Where on earth is the water-safe world? – Global problems

  • Feedback By Vladimir Smakhtin (Hamilton, Canada)
  • Inter Press Service

And it is understandable and reasonable that it is understood that a water-safe world is the place where “water security” is guaranteed. In every country.

The concept of “water security” has largely emerged on the global stage over the past two decades. Its shortest and most elegant definition is that water security is “a tolerable level of water-related risk for society.”

A conceptual framework for water protection based on a broader definition includes different needs and conditions that must be considered – water for drinking, economic activity, ecosystem, risk resilience, governance, border cooperation, financing and political stability.

Therefore, water security is not only about how much natural water a country has, although it is also very important, but also how well the resources are managed.

Water security is considered an integration concept that can help coordinate efforts towards a common goal. This general goal, however, remains unclear. Absolute water security is simply nowhere to be found and will never be.

The devil, as usual, is in the details: How do you define “tolerable”, “adequate”, “acceptable” – and other adjectives and variables that usually reflect the uncertainty associated with water protection systems?

Perhaps the most advanced initiative for measuring water safety, started almost a decade ago with regular updates, the Asian Water Development Outlook. It basically follows the principles of water protection conceptual structure mentioned above and employs more than 50 indicators to rate its various aspects.

The latest outlook (2020) suggests that New Zealand, Japan and Australia are the most water-protected countries in the Asia-Pacific region, while Afghanistan is the most water-insecure.

This is hardly surprising: the more developed a country is, the more effective its water management, the higher its water protection ranking, even though the country’s water resources are limited.

Also, such a regionally centralized assessment compares the limited selection of countries and reflects a relatively relative “state” rather than how close or far countries are from achieving certain global values ​​or milestones.

There is uncertainty surrounding water security measures. All this has implications for development.

One obvious thing is that the water-protected world we imagine is either a mirage or a “putting out concept”. The first is deception, the second is unattainable. Either way, the focus caused by the ambiguity is on the movement, not on the outcome, and conveniently making excuses that we are not going anywhere.

This may be reasonable, for example, based on water security, albeit precisely, with the Global Development Agenda 2030, the Sustainable Development Goals (SDG) 6 (fully dedicated to water) and other water-related goals spread through the SDG continuum.

Yet, like water security, SDG’s goals are either “strategically vague” or simply undefined. SDG targets only.1.1: Public (i.e. 100% in each country) water supply; 6.2: universal (i.e. 100% in each country) sanitation; And 6.3: half (i.e. 50%, regardless of country specification) the proportion of obsolete wastewater worldwide is clearly quantitative.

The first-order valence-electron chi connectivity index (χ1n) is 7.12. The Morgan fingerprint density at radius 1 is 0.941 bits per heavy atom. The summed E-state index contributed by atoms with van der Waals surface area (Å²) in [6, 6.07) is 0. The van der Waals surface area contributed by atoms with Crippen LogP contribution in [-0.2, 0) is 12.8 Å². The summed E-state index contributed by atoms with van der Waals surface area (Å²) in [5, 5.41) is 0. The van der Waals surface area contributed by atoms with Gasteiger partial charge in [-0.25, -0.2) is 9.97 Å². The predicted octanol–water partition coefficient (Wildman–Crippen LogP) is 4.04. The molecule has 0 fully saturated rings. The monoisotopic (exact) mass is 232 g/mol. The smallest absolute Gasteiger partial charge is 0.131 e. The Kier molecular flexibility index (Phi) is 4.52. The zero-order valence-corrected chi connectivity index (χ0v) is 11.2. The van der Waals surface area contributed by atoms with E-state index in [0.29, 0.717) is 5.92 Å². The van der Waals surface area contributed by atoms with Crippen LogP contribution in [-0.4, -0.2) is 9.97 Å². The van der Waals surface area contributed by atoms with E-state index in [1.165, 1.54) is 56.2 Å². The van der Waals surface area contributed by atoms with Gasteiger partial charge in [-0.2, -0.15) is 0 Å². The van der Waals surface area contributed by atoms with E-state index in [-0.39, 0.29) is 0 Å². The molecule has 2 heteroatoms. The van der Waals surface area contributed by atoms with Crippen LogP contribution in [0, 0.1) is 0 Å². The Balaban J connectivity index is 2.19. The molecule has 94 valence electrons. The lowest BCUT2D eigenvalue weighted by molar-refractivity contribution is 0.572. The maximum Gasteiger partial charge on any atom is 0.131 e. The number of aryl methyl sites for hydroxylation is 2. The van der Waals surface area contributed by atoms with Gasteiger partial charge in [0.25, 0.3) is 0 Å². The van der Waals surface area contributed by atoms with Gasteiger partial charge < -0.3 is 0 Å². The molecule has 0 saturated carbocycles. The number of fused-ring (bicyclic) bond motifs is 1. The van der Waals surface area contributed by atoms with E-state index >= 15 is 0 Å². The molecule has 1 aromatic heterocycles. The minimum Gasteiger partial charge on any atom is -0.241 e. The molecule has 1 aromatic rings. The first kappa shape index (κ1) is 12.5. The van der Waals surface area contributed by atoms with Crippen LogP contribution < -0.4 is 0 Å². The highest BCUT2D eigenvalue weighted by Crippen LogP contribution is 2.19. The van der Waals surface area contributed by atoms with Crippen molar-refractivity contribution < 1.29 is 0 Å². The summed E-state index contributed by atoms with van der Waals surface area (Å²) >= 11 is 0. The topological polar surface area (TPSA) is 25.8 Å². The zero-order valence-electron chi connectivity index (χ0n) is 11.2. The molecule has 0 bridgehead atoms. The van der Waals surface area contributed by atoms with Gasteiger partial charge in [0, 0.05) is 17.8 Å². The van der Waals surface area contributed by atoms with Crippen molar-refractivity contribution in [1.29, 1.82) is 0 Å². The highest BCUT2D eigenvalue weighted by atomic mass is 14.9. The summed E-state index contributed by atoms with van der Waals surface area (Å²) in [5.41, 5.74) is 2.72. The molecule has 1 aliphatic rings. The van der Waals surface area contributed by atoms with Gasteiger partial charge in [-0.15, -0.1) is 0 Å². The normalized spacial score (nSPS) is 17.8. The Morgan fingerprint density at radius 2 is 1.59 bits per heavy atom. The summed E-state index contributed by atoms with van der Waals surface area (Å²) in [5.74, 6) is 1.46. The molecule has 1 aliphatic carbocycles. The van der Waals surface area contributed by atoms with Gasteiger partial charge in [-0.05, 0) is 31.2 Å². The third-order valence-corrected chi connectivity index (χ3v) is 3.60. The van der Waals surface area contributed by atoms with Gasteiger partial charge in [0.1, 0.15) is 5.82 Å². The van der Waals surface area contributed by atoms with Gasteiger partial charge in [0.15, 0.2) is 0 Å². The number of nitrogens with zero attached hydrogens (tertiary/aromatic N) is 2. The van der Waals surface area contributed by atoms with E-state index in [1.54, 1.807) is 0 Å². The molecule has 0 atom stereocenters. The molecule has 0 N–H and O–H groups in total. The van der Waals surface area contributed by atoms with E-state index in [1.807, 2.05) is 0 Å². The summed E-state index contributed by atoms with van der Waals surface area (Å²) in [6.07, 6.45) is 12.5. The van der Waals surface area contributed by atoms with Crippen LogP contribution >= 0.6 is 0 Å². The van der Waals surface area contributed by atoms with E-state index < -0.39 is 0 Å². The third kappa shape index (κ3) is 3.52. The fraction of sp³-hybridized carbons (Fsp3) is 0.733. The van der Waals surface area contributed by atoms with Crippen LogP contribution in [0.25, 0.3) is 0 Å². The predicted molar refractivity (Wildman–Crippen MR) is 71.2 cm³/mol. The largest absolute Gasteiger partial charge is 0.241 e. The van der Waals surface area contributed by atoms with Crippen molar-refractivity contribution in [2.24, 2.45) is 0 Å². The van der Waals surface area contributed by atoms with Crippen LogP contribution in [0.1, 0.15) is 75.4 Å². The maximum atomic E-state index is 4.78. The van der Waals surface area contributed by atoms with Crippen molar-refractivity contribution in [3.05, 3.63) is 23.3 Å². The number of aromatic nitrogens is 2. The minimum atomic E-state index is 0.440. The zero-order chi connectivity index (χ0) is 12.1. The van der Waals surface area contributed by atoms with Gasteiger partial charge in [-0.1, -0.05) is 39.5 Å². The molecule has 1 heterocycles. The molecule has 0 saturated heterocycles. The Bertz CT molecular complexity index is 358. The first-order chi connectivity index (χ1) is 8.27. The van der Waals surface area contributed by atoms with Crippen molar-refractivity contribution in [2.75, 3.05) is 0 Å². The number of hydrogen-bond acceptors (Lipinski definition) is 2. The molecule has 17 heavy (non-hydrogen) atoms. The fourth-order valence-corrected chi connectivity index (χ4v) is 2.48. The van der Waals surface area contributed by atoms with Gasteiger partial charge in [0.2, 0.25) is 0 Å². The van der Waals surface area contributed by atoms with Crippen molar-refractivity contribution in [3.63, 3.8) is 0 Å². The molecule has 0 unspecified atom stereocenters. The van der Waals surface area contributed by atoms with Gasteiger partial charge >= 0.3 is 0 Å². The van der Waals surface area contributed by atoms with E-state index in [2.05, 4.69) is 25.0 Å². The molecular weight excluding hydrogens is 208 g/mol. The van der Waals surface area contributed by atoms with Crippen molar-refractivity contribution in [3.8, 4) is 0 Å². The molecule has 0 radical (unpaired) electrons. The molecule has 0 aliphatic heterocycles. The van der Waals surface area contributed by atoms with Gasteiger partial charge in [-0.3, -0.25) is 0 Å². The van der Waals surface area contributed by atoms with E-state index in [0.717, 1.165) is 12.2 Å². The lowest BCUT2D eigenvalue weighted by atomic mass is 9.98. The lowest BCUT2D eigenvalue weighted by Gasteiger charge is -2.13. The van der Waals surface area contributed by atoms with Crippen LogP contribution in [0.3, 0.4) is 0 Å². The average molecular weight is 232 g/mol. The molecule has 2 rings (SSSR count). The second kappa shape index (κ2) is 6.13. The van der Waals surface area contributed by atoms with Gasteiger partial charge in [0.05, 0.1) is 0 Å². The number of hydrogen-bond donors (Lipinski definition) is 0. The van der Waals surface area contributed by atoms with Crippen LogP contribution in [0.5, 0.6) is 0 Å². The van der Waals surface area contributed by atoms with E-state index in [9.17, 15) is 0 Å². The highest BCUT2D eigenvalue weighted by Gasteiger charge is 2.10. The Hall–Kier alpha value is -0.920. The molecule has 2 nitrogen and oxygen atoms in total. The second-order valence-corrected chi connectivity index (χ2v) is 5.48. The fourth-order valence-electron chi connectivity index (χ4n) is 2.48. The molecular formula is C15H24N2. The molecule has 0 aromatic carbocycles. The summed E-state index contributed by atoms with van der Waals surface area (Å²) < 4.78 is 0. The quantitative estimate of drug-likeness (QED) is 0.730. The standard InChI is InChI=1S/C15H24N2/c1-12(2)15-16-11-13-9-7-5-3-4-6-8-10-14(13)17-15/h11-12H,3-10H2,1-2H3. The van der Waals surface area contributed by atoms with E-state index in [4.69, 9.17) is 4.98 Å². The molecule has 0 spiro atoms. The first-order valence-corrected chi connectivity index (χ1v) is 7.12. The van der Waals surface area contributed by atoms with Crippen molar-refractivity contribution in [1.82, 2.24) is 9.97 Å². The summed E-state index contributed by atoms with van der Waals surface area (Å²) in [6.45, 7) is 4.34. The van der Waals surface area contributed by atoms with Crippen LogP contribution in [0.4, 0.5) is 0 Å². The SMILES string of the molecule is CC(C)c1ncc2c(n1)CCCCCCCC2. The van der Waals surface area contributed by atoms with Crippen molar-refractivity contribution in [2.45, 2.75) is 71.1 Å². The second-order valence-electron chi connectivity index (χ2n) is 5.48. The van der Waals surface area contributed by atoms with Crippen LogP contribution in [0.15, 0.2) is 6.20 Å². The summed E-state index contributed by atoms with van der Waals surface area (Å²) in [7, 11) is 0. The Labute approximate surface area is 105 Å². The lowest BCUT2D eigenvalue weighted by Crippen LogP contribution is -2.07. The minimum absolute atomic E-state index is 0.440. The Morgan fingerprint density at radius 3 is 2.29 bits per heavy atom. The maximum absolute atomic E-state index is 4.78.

Although unclear, whether their achievements by 2020 were politically or scientifically motivated. (The role of science in global water development, or lack thereof is another debate).

From this perspective, it is not surprising that the water-related SDGs scheduled for 2015 have clearly become overly ambitious; Indeed, it was acknowledged, even before the epidemic hit, for example, SDG6, off-track.

Going forward it may be more practical to define and measure some globally accepted water protection standards – such as developed, functional, optimal or similar categories.

The water condition of a country can then be seen in a context of these values, and it can, instead, help determine an action plan with a visible goal.

In addition, the visibility horizon should be immediate short-term পাঁচ five years or less যাতে so that accountability does not go to the next generation of experts, policymakers, and politicians.

Water protection standards need to be directly related to the number, type and scale of problems. To move from one standard to another, problems need to be eliminated, not just mitigated.

The “movement” towards Nirvana water security can then at least be well-organized. Achievements and remaining gaps should be easy to see and clear. And water science could eventually play a central, practical role in the process.

Going further, if we focus only on solutions তাহলে water protection philosophy may not be necessary at all অর্থাৎ that is, to eliminate well-known water problems in a process designed with short steps and clear measurable results, which should be realized in every generation.

Sadly, looking back over the last 50 years, it is really difficult to see a single global or regional water problem, which has actually been eliminated. And, accordingly, no country can currently boast that it is, in fact, water safe.

Much for a water-safe world.

Vladimir Smakhtin Director of the Canadian-based Institute for Water, Environment and Health at UN University, supported by the Government of Canada and hosted at McMaster University, Hamilton, Ontario. The Institute celebrates its 25th anniversary in 2021.

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© Inter Press Service (2021) – All rights reservedOriginal Source: Inter Press Service

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